The Thinker

My 7th Inning Stretch

Are you a pruner or a stretcher?

As you know when you prune a bush or a tree you do it either to restrain growth or to direct growth in desirable ways. It strikes me that most people go through life actively pruning themselves. Often once they reach adulthood they try to keep themselves exactly the way they always have been. The world may change around them, but they always want to be, and be seen, as the person they were.

For these people growth, change and age are things to fear and to be denied as much as possible. I frequently link these types to conservatives. But in some ways I am also a pruner. I’ve found a hairstyle I like, for example, and I can’t see changing it. Perhaps this is because I am pragmatic and my hair will otherwise look like a bird’s nest. Or perhaps I am more than a little intimidated with the thought that people might perceive me in a different ways if I were to change my hair style. I notice I am also somewhat compulsive about taking care of my body. I try to maintain a healthy weight and exercise regularly. God forbid that I spend more than an hour in the sun without sunscreen. Some part of me sees myself as an aging but well oiled machine that might keep working forever as long as I keep everything running in optimal condition.

To continue the pruning analogy, sometimes pruning is done to ensure growth is channeled in certain directions and not in others. Low hanging branches are pruned around the trees in our yard to facilitate mowing and leaf collection. We don’t necessarily want that one branch to extend over the house and come down in a windstorm, so off it comes. People do the same thing. Marriage is a typical example. If we married folk have non-monogamous feelings we try to prune that part of ourselves but we allow those parts of us that want to have a closer relationship with our spouse to grow. Sometimes it works, sometimes it doesn’t. Often we go back and repeatedly prune the same portions of ourselves over and over again. If it happens too many times it is reasonable to ask if we are denying growth that really should happen. Maybe we are meant to live a life in multiple marriages or relationships, but we actively fight these impulses through self pruning.

Without pruning the bush continues to grow. But even with the pruning the growth never really stops. New twigs spring out periodically and will grow. The roots of the bush continue to grow to some extent because they are not seen. It is the part above the ground which is artificially shaped to make it appear a certain way. So it may be that we restrain the growth manifested in our conscious behavior, but subconscious needs and desires continue to grow.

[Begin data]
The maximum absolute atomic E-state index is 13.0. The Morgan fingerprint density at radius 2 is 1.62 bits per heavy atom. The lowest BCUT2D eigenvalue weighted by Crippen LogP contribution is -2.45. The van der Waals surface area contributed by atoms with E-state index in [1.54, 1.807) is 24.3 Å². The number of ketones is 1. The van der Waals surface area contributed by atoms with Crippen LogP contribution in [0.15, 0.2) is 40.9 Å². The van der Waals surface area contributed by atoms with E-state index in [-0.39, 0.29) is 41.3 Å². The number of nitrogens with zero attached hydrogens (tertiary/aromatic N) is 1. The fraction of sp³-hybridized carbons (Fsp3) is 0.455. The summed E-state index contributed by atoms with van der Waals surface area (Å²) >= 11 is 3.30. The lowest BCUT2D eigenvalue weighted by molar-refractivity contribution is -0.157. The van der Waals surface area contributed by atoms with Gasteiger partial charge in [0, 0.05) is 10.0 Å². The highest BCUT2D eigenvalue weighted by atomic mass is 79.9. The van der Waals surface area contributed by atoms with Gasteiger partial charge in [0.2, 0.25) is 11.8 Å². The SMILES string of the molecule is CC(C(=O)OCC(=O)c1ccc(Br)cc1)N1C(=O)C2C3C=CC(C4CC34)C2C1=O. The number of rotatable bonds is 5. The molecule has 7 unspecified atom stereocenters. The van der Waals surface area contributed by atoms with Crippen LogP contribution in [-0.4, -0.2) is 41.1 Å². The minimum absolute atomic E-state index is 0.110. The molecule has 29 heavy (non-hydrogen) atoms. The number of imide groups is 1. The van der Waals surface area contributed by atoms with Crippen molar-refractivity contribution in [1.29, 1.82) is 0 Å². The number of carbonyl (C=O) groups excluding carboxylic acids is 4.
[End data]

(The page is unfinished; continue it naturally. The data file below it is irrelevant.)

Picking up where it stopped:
Plants can’t prune themselves. But people can. This is one of the things that make us truly distinct from most other species on our planet.

I’ve noticed that there are some people who don’t believe in pruning. I will call them stretchers. I suspect these people are fairly few and far between. Stretchers take life one day at a time and spend a fair amount of time pushing themselves into new areas of exploration. They stretch themselves to encompass a wide variety of experiences. The underlying philosophy, if there is one, seems to be that this is both natural and good thing to do.

I’ve spent a fair amount of time observing people around me and I’ve come to admire the stretchers. I do so, I think, because I need to stretch myself more than I do and these people are fine examples. My friend Lisa, for example, is fully exploring her metaphysical side. She is open to ideas that I consider somewhat dubious at best and hokey at worse, but that hasn’t stopped her from investigating astrology, paranormal experiences, body charkas, healing touch and psychics. Her husband, for his part, has taken up boating and skiing for his midlife stretch.

My friend Renee seems to be taking an outward directed stretch instead of an inward one. She’s working on doing the midlife career switcheroo, and has gone back for a second master’s degree so she can work eventually at a non-profit agency and help out somewhere, probably in the developing world. She has also engaged herself in politics, an area I gather she never really dug into before, and is actively promoting justice and democracy for Palestinians and people in the Arab World in general.

For myself I am trying to stretch in new directions too. But it doesn’t always work. Grad school was a big stretch for me, but that experience is now four years behind me. It had the effect of moving me to where I needed to be, and to give me the self confidence that to some extent I was lacking. Since then I’ve tried teaching (which I’ve enjoyed). I’ve also tried coaching and mentoring, not in the area of sports, but with young adults. I have taught a Sunday school class and now I am a youth advisor at the UU church.

I’m not sure I’m doing enough stretching because I often find myself back in the pruning mode. But I’m working on it and will continue to work on it. For me this effort seems almost an imperative in midlife. It seems to be a way that I can cope with my aging and my mortality. I have to feel engaged. I have to feel in charge of my life. It is how I find meaning.

I’m not sure where this is going. If I were a bush, I might well be a large and shaggy looking thing when the whole process is over. But hopefully I will have explored and learned a lot more about life and myself. A life, particularly my life, seems a terrible thing to waste. I don’t know what awaits me, if anything, after death, but the growth imperative seems to be a part of life, and I need to fundamentally embrace it.

 

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